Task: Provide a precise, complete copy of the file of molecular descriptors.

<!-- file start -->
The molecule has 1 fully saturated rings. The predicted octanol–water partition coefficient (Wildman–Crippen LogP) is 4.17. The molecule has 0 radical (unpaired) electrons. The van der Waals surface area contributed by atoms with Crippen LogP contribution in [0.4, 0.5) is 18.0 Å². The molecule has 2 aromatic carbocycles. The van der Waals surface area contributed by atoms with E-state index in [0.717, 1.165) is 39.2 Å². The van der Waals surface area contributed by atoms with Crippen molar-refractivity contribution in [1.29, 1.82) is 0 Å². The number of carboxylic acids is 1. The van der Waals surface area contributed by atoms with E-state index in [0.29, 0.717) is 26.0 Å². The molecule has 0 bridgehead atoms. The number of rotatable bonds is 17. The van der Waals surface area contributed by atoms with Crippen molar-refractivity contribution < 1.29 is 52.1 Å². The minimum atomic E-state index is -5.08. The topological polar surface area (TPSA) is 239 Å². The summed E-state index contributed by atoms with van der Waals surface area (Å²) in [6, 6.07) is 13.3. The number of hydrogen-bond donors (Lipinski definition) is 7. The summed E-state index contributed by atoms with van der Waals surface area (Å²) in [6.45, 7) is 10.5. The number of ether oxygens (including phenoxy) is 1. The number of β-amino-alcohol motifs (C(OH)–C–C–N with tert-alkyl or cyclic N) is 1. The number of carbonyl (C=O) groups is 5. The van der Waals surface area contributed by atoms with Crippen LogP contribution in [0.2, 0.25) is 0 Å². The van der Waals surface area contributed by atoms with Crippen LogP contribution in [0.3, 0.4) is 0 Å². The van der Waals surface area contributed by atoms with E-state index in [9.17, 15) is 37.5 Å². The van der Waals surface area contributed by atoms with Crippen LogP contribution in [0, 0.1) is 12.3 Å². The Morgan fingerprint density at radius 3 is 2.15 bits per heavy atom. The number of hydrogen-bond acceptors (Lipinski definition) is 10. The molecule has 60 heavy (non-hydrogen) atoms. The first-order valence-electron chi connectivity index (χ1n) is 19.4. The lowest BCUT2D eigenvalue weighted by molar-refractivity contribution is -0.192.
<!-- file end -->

The molecule has 1 fully saturated rings. The predicted octanol–water partition coefficient (Wildman–Crippen LogP) is 4.17. The molecule has 0 radical (unpaired) electrons. The van der Waals surface area contributed by atoms with Crippen LogP contribution in [0.4, 0.5) is 18.0 Å². The molecule has 2 aromatic carbocycles. The van der Waals surface area contributed by atoms with E-state index in [0.717, 1.165) is 39.2 Å². The van der Waals surface area contributed by atoms with Crippen molar-refractivity contribution in [1.29, 1.82) is 0 Å². The number of carboxylic acids is 1. The van der Waals surface area contributed by atoms with E-state index in [0.29, 0.717) is 26.0 Å². The molecule has 0 bridgehead atoms. The number of rotatable bonds is 17. The van der Waals surface area contributed by atoms with Crippen molar-refractivity contribution < 1.29 is 52.1 Å². The minimum atomic E-state index is -5.08. The topological polar surface area (TPSA) is 239 Å². The summed E-state index contributed by atoms with van der Waals surface area (Å²) in [6, 6.07) is 13.3. The number of hydrogen-bond donors (Lipinski definition) is 7. The summed E-state index contributed by atoms with van der Waals surface area (Å²) in [6.45, 7) is 10.5. The number of ether oxygens (including phenoxy) is 1. The number of β-amino-alcohol motifs (C(OH)–C–C–N with tert-alkyl or cyclic N) is 1. The number of carbonyl (C=O) groups is 5. The van der Waals surface area contributed by atoms with Crippen LogP contribution in [0.2, 0.25) is 0 Å². The van der Waals surface area contributed by atoms with Crippen LogP contribution in [0.3, 0.4) is 0 Å². The van der Waals surface area contributed by atoms with E-state index in [9.17, 15) is 37.5 Å². The van der Waals surface area contributed by atoms with Crippen LogP contribution in [0, 0.1) is 12.3 Å². The Morgan fingerprint density at radius 3 is 2.15 bits per heavy atom. The number of hydrogen-bond acceptors (Lipinski definition) is 10. The molecule has 60 heavy (non-hydrogen) atoms. The first-order valence-electron chi connectivity index (χ1n) is 19.4. The lowest BCUT2D eigenvalue weighted by molar-refractivity contribution is -0.192.